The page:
Telephone Poles, Fence Posts and Railroad Ties


I routinely make the mistake of downloading hundreds of podcasts to my iPhone because I have no clue how to successfully navigate the new iTunes interface. The old one was fine and I am slow to change. So be it. (Yes, I am a curmudgeon in training.)

One of my favorite podcasts is This American Life by Ira Glass. Since it usually airs on Sunday afternoons I rarely hear it live so the podcast is a God-send. Scrolling through my hundreds of unlistened-to recordings in the car the other day I came across this one: Episode 494 – Hit the Road. The first story is of a young man, Andrew Forsthoefel, who decides upon losing his job to walk from Philadelphia to the Pacific Ocean wearing a sign that says “Walking to Listen.” It’s an incredible, beautifully told adventure and one you deserve to hear for plenty of reasons and especially for his interview with a man named Otho Rogers of Melrose, NM.

At age 73, Mr. Rogers reflects ruefully and honestly on the passage of time and his personal loss of physical ability. You ache with him when he describes the shame of having to climb a fence rail to mount his horse when all he wants is to be able to get his foot in the stirrup and haul himself up the way he used to do without a thought or a care.

Mr. Rogers thoughtfully describes our shifting perspective on time as the difference between viewing telephone poles, fence posts and railroad ties as you drive along the road. The longer we live the less space there is between each marker and that the accelerating vehicle that is our life in the span of time gets moving so quickly that the railroad ties of everyday existence become a blur of activity speeding to the certainty of our final moments.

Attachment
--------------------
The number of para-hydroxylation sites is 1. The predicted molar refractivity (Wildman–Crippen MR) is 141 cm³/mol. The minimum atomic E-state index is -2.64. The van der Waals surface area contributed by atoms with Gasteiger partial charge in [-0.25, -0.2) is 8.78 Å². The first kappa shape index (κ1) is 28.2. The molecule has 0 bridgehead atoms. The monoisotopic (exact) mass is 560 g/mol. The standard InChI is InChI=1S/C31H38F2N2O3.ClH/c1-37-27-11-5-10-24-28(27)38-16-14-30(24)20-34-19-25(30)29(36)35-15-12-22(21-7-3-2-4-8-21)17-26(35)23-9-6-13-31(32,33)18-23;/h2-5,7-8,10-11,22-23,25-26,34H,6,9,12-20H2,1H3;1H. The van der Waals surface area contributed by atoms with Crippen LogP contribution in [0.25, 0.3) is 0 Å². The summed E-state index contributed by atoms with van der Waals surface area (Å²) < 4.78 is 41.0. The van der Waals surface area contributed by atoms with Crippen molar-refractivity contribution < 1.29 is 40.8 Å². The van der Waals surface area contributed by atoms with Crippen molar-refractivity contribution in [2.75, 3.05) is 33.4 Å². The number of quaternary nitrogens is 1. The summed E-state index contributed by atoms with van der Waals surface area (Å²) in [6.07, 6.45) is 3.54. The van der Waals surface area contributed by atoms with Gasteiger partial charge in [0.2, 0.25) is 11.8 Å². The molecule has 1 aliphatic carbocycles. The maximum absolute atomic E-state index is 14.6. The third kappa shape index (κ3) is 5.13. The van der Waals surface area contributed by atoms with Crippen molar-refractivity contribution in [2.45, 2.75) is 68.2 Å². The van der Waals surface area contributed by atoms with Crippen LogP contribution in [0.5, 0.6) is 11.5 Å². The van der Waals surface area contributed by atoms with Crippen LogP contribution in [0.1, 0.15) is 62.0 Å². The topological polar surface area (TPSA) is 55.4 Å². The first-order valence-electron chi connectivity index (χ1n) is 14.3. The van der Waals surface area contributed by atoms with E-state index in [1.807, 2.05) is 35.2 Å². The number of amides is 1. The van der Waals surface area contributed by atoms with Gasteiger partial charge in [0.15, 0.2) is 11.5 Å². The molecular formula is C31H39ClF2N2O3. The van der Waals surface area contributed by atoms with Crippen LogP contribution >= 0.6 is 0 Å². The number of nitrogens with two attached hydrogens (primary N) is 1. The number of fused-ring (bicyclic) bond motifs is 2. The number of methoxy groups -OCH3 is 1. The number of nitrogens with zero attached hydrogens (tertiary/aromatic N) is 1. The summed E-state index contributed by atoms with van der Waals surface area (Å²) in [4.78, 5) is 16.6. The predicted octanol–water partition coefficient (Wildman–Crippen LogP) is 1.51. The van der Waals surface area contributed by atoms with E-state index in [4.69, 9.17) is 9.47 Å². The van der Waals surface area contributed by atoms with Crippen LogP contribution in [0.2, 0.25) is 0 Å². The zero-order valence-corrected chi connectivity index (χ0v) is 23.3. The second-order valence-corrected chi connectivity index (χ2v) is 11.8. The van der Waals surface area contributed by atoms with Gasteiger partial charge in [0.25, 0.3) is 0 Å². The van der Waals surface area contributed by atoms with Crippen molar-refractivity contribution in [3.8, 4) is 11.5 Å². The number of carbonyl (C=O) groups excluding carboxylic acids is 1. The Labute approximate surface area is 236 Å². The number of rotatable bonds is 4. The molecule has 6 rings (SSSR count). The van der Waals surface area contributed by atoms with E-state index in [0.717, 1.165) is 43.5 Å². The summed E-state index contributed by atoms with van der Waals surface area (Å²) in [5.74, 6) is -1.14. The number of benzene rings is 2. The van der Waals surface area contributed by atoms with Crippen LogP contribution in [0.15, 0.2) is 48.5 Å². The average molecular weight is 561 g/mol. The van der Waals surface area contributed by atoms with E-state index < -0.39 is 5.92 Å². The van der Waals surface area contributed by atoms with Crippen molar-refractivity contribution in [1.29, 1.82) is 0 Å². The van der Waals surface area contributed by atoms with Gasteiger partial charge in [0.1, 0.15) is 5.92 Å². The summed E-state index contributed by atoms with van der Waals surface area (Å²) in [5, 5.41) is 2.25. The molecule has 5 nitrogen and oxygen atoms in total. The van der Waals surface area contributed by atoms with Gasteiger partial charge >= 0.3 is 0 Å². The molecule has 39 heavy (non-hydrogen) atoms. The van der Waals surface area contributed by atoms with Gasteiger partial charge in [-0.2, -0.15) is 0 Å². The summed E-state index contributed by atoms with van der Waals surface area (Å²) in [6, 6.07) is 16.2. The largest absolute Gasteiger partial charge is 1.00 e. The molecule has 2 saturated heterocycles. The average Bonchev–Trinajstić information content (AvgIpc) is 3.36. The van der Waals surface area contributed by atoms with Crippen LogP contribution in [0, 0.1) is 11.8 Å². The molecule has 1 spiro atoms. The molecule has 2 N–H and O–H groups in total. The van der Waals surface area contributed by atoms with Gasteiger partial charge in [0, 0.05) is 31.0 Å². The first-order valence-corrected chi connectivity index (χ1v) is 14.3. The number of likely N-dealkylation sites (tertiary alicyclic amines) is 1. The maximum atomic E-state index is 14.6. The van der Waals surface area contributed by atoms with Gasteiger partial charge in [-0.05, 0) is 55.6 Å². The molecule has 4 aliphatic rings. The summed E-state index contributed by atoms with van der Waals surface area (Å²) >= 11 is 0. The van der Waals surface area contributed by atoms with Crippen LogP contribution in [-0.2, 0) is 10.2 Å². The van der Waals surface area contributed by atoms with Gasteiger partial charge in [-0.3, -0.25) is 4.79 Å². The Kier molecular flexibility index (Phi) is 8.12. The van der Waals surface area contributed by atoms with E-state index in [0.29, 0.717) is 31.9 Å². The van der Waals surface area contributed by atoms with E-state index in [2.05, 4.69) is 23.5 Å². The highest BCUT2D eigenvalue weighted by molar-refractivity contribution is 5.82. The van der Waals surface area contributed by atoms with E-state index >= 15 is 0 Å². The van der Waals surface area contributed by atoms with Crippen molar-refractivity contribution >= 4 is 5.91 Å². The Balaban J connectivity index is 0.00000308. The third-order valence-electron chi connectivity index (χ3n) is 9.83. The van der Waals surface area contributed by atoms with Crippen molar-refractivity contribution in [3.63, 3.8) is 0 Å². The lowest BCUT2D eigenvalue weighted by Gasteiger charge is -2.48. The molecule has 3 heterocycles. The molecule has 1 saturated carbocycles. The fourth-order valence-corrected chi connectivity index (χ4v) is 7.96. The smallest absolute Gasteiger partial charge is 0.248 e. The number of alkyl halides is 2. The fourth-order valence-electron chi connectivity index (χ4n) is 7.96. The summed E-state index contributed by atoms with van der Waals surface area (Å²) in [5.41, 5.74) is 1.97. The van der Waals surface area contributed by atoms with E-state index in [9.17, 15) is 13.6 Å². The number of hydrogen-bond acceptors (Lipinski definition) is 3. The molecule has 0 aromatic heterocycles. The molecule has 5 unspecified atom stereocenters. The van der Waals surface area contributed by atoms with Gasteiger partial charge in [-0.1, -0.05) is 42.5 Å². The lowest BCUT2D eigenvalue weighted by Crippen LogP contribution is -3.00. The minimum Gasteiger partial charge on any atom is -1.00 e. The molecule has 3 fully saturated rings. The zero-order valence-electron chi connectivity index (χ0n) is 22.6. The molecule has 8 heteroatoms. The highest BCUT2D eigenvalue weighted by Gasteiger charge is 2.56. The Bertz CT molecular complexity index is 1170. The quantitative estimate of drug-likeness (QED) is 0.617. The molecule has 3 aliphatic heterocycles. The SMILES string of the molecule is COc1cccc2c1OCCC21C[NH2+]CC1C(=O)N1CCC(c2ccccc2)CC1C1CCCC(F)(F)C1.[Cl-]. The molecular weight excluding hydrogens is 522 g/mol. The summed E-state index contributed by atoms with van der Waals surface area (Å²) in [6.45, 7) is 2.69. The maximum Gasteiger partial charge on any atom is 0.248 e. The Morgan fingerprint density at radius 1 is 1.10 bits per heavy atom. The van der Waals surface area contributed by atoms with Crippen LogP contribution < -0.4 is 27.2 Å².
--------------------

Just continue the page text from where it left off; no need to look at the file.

We come to know in a real and often painful way that time is both unstoppable and completely unsympathetic to our plight: that we have what we have and how we spend it is completely up to us.

And to that end, Mr. Forsthoefel shares his own response to a question he asked of many people he met during his journey: what advice would you give to your younger self?

His answer is a guide for all of us, whether we are counting by poles, posts or ties.

You know exactly what to do.

There’s no need to be afraid.

Keep walking.

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